Morton’s neuroma is often diagnosed through a physical examination and imaging.  However, a very thorough history and physical examination can be quite conclusive.  The imaging is typically only to rule out other possible causes of the pain such a stress fracture.

The physical examination includes palpating between the toes.  The painful area will feel “thicker” on the affected foot in comparison to the other.  There is often an associated clicking of the bones when the area is squeezed or moved back and forth.  When the forefoot is squeezed and held for several seconds for a Morton’s Neuroma test, it will often reproduce or worsen the symptoms of burning and or tingling.

How to Self-Treat Morton’s Neuroma:

Avoid wearing tight fitting, ill-fitting, and high heeled shoes.  Be sure that your shoes have an appropriately sized toe box.  In the case of athletic shoes (particularly, for distance running), extra room in the toe box can be beneficial as the foot will often swell during the course of the run.  If you wear high heeled shoes, consider wearing them less frequently and/or switching to a shorter heel.  Even wearing socks that are too small can potentially cause too much compression and lead to increased symptoms.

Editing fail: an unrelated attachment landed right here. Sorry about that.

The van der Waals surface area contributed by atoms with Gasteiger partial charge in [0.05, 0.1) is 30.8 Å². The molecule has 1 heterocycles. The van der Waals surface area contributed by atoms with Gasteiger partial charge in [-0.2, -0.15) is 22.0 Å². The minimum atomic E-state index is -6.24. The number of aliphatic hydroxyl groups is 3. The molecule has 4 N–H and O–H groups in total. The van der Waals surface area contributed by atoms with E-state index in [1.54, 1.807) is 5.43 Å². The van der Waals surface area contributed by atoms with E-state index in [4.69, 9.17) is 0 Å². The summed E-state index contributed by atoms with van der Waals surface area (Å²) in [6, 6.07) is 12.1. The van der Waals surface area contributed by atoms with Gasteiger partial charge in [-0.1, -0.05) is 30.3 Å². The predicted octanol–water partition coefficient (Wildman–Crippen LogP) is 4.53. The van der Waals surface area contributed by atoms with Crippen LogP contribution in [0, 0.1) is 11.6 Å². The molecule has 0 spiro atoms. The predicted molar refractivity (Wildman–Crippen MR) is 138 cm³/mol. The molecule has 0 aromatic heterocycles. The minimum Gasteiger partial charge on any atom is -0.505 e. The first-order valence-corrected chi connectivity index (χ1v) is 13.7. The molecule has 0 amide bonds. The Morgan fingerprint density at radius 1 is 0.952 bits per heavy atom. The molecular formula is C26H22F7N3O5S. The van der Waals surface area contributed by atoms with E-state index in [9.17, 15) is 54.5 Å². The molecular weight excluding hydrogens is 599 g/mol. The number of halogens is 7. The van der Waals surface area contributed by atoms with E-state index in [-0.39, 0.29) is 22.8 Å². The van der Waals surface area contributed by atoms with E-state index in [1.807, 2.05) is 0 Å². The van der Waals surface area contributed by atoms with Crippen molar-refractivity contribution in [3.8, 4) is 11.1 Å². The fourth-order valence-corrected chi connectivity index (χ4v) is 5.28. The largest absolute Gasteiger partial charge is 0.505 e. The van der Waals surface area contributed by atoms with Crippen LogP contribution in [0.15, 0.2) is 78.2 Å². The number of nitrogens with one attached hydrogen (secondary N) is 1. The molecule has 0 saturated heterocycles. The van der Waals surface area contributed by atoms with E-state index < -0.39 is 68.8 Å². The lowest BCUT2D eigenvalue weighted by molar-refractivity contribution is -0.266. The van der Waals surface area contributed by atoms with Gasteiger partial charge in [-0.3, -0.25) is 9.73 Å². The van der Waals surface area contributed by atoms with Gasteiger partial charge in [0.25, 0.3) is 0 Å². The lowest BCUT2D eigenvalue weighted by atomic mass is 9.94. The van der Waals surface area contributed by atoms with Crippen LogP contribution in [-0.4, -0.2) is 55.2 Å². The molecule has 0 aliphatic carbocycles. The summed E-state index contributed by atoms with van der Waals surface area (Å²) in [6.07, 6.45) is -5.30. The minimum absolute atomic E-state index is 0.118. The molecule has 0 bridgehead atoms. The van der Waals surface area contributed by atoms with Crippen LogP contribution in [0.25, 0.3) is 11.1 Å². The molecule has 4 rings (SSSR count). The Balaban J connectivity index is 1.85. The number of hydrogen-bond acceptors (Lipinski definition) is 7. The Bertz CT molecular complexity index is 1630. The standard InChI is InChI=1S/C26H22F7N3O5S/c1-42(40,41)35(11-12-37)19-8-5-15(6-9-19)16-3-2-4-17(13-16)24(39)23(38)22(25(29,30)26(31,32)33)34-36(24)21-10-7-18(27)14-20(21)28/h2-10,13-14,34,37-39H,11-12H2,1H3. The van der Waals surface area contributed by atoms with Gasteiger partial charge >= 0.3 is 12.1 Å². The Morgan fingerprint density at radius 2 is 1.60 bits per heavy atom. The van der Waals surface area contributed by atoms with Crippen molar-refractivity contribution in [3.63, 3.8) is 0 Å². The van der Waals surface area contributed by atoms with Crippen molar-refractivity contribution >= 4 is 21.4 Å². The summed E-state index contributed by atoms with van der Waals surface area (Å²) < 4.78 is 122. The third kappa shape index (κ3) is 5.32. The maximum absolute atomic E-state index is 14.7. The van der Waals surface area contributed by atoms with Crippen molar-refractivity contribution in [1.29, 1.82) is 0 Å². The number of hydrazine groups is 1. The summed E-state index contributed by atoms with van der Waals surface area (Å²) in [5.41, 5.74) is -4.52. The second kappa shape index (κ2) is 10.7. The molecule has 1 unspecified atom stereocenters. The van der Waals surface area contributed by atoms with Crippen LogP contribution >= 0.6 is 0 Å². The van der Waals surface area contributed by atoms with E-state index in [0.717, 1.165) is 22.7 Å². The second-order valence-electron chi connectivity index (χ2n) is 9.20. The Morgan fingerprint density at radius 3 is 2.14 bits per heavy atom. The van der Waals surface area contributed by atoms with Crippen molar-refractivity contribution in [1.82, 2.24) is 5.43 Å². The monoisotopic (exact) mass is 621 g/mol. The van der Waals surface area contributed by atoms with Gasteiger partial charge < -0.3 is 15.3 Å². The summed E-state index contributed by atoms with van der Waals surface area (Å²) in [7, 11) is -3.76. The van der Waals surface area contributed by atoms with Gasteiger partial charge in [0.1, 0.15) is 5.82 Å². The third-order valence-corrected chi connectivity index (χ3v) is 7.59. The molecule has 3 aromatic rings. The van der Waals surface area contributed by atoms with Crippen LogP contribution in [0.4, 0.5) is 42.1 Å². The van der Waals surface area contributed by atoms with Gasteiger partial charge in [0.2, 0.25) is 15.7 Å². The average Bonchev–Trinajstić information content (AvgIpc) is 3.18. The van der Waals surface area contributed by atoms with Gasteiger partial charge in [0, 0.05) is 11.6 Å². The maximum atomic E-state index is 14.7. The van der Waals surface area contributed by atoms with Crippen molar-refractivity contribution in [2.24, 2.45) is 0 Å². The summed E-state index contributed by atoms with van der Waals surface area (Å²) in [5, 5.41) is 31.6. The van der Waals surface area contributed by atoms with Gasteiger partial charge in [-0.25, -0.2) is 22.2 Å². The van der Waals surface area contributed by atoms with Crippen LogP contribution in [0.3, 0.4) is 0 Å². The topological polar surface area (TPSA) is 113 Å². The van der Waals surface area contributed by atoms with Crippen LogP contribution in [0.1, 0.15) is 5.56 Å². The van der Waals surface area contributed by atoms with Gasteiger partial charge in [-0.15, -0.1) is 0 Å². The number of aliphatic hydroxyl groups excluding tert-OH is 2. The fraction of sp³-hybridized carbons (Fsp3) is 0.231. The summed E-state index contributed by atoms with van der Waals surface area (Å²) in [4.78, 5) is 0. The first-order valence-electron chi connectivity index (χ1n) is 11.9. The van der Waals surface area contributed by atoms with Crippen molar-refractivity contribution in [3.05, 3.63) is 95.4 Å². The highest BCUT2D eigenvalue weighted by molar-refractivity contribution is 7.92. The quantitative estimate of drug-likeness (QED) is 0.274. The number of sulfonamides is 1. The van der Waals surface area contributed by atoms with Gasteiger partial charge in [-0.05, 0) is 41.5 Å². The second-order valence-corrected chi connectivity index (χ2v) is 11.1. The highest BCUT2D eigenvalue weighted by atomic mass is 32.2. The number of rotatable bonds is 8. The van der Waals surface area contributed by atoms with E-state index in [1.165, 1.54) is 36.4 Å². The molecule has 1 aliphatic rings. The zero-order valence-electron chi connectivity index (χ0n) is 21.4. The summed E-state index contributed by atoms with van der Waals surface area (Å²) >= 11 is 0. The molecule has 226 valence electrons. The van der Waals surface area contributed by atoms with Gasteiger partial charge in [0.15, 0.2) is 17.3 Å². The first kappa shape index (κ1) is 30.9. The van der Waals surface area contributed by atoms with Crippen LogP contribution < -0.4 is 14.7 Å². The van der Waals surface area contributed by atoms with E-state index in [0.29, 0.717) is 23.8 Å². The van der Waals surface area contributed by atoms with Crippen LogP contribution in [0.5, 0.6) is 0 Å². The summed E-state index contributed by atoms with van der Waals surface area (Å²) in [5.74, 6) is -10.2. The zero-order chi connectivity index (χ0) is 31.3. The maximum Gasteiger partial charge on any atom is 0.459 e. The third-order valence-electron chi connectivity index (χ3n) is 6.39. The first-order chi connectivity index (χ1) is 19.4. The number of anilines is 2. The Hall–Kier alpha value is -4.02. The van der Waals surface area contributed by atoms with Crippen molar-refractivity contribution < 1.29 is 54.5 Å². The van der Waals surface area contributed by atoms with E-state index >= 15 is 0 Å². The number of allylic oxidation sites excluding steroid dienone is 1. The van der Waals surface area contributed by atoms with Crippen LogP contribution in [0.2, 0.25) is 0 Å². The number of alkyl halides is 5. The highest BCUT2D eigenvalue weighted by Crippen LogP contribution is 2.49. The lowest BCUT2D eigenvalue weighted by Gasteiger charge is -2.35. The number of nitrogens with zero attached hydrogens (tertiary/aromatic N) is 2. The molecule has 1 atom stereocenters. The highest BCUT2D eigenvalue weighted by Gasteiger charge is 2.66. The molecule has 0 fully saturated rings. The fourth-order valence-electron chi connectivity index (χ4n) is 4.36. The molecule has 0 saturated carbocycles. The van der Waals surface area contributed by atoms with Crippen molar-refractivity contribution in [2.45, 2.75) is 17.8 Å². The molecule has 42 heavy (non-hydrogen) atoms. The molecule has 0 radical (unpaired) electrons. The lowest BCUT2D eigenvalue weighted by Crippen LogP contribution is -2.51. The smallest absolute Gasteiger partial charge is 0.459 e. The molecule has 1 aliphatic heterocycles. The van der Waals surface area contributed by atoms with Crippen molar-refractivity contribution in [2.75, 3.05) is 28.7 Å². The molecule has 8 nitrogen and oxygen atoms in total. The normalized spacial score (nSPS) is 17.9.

Orthotics.  Many people respond well to a rigid orthotic with an extension underneath the first metatarsal bone.  You may not necessary need custom orthotics.  Many running stores sell an over-the-counter orthotic such as Superfeet Blue Premium Insoles.  The blue tends to fit most feet, but a variety of options are available for customization.  In my experience, these insoles can last 1,000 to 1,500 miles easily.  If the over-the-counter options aren’t helping you, please see a physical therapist or podiatrist for custom orthotics.  Seek assistance from a professional who is a runner and has experience with treating other runners.

Metatarsal buttons and pads.  Adding a metatarsal button or pad may be enough to spread out the metatarsal heads and alleviate the pain for those who don’t want a full orthotic.  Although often a metatarsal pad may be incorporated into a custom orthotic.  I recommend these Pro-Tec Athletics Metatarsal Pads.